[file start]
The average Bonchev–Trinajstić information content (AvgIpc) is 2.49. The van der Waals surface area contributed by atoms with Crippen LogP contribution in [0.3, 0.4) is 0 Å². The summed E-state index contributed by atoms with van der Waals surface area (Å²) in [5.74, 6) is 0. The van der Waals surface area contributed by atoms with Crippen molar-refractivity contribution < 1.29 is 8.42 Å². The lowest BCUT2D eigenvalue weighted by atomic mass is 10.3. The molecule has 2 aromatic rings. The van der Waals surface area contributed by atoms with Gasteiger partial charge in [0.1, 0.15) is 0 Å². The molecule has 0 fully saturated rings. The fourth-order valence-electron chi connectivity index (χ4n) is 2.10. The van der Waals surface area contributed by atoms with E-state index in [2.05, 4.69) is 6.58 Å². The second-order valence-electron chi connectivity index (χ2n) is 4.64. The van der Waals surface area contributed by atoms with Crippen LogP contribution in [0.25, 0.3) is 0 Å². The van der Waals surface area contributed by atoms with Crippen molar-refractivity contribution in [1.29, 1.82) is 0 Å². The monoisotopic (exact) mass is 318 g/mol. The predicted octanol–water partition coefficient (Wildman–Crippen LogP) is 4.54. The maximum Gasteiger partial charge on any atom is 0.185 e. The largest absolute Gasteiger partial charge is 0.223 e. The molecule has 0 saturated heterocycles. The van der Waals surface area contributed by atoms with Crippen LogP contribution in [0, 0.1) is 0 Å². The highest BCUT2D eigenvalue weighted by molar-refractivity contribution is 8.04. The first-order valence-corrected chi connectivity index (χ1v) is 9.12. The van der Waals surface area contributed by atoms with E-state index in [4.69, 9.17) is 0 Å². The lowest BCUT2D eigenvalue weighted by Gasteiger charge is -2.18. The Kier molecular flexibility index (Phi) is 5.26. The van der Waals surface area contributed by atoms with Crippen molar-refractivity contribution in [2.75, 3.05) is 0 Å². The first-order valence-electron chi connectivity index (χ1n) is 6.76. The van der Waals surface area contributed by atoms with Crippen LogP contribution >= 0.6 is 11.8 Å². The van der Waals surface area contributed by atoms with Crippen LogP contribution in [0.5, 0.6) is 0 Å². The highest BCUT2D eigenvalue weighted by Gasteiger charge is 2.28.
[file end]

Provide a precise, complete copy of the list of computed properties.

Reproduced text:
The average Bonchev–Trinajstić information content (AvgIpc) is 2.49. The van der Waals surface area contributed by atoms with Crippen LogP contribution in [0.3, 0.4) is 0 Å². The summed E-state index contributed by atoms with van der Waals surface area (Å²) in [5.74, 6) is 0. The van der Waals surface area contributed by atoms with Crippen molar-refractivity contribution < 1.29 is 8.42 Å². The lowest BCUT2D eigenvalue weighted by atomic mass is 10.3. The molecule has 2 aromatic rings. The van der Waals surface area contributed by atoms with Gasteiger partial charge in [0.1, 0.15) is 0 Å². The molecule has 0 fully saturated rings. The fourth-order valence-electron chi connectivity index (χ4n) is 2.10. The van der Waals surface area contributed by atoms with E-state index in [2.05, 4.69) is 6.58 Å². The second-order valence-electron chi connectivity index (χ2n) is 4.64. The van der Waals surface area contributed by atoms with Crippen LogP contribution in [0.25, 0.3) is 0 Å². The van der Waals surface area contributed by atoms with Crippen molar-refractivity contribution in [1.29, 1.82) is 0 Å². The monoisotopic (exact) mass is 318 g/mol. The predicted octanol–water partition coefficient (Wildman–Crippen LogP) is 4.54. The maximum Gasteiger partial charge on any atom is 0.185 e. The largest absolute Gasteiger partial charge is 0.223 e. The molecule has 0 saturated heterocycles. The van der Waals surface area contributed by atoms with Crippen LogP contribution in [0, 0.1) is 0 Å². The highest BCUT2D eigenvalue weighted by molar-refractivity contribution is 8.04. The first-order valence-corrected chi connectivity index (χ1v) is 9.12. The van der Waals surface area contributed by atoms with E-state index in [4.69, 9.17) is 0 Å². The lowest BCUT2D eigenvalue weighted by Gasteiger charge is -2.18. The Kier molecular flexibility index (Phi) is 5.26. The van der Waals surface area contributed by atoms with Crippen molar-refractivity contribution in [2.75, 3.05) is 0 Å². The first-order valence-electron chi connectivity index (χ1n) is 6.76. The van der Waals surface area contributed by atoms with Crippen LogP contribution >= 0.6 is 11.8 Å². The van der Waals surface area contributed by atoms with Crippen LogP contribution in [0.5, 0.6) is 0 Å². The highest BCUT2D eigenvalue weighted by Gasteiger charge is 2.28.